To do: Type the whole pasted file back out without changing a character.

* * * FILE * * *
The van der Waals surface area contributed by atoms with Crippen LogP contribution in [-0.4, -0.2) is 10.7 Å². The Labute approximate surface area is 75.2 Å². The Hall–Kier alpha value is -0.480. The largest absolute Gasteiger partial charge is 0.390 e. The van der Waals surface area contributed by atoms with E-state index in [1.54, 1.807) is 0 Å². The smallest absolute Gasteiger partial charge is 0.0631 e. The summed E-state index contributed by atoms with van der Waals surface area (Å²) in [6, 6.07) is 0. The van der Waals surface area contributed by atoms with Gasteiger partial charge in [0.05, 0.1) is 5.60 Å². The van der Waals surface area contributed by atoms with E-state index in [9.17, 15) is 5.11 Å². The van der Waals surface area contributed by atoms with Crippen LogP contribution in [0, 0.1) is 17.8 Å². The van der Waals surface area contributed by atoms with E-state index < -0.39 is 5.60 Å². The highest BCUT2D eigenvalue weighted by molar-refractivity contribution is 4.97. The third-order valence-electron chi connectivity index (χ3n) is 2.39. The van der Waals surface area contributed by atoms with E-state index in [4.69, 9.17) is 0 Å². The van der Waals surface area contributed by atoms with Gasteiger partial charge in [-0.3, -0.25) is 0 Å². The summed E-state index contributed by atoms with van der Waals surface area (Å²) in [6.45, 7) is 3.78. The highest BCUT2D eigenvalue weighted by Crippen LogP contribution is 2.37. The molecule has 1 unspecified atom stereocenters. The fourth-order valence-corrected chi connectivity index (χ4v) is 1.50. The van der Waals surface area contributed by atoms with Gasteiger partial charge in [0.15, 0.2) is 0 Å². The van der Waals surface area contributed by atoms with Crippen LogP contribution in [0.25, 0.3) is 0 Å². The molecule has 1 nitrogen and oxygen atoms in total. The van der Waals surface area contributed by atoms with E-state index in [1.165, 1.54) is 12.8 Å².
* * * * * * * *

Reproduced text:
The van der Waals surface area contributed by atoms with Crippen LogP contribution in [-0.4, -0.2) is 10.7 Å². The Labute approximate surface area is 75.2 Å². The Hall–Kier alpha value is -0.480. The largest absolute Gasteiger partial charge is 0.390 e. The van der Waals surface area contributed by atoms with E-state index in [1.54, 1.807) is 0 Å². The smallest absolute Gasteiger partial charge is 0.0631 e. The summed E-state index contributed by atoms with van der Waals surface area (Å²) in [6, 6.07) is 0. The van der Waals surface area contributed by atoms with Gasteiger partial charge in [0.05, 0.1) is 5.60 Å². The van der Waals surface area contributed by atoms with E-state index in [9.17, 15) is 5.11 Å². The van der Waals surface area contributed by atoms with Crippen LogP contribution in [0, 0.1) is 17.8 Å². The van der Waals surface area contributed by atoms with E-state index < -0.39 is 5.60 Å². The highest BCUT2D eigenvalue weighted by molar-refractivity contribution is 4.97. The third-order valence-electron chi connectivity index (χ3n) is 2.39. The van der Waals surface area contributed by atoms with E-state index in [4.69, 9.17) is 0 Å². The van der Waals surface area contributed by atoms with Gasteiger partial charge in [-0.3, -0.25) is 0 Å². The summed E-state index contributed by atoms with van der Waals surface area (Å²) in [6.45, 7) is 3.78. The highest BCUT2D eigenvalue weighted by Crippen LogP contribution is 2.37. The molecule has 1 unspecified atom stereocenters. The fourth-order valence-corrected chi connectivity index (χ4v) is 1.50. The van der Waals surface area contributed by atoms with Gasteiger partial charge in [0.15, 0.2) is 0 Å². The van der Waals surface area contributed by atoms with Crippen LogP contribution in [0.25, 0.3) is 0 Å². The molecule has 1 nitrogen and oxygen atoms in total. The van der Waals surface area contributed by atoms with E-state index in [1.165, 1.54) is 12.8 Å².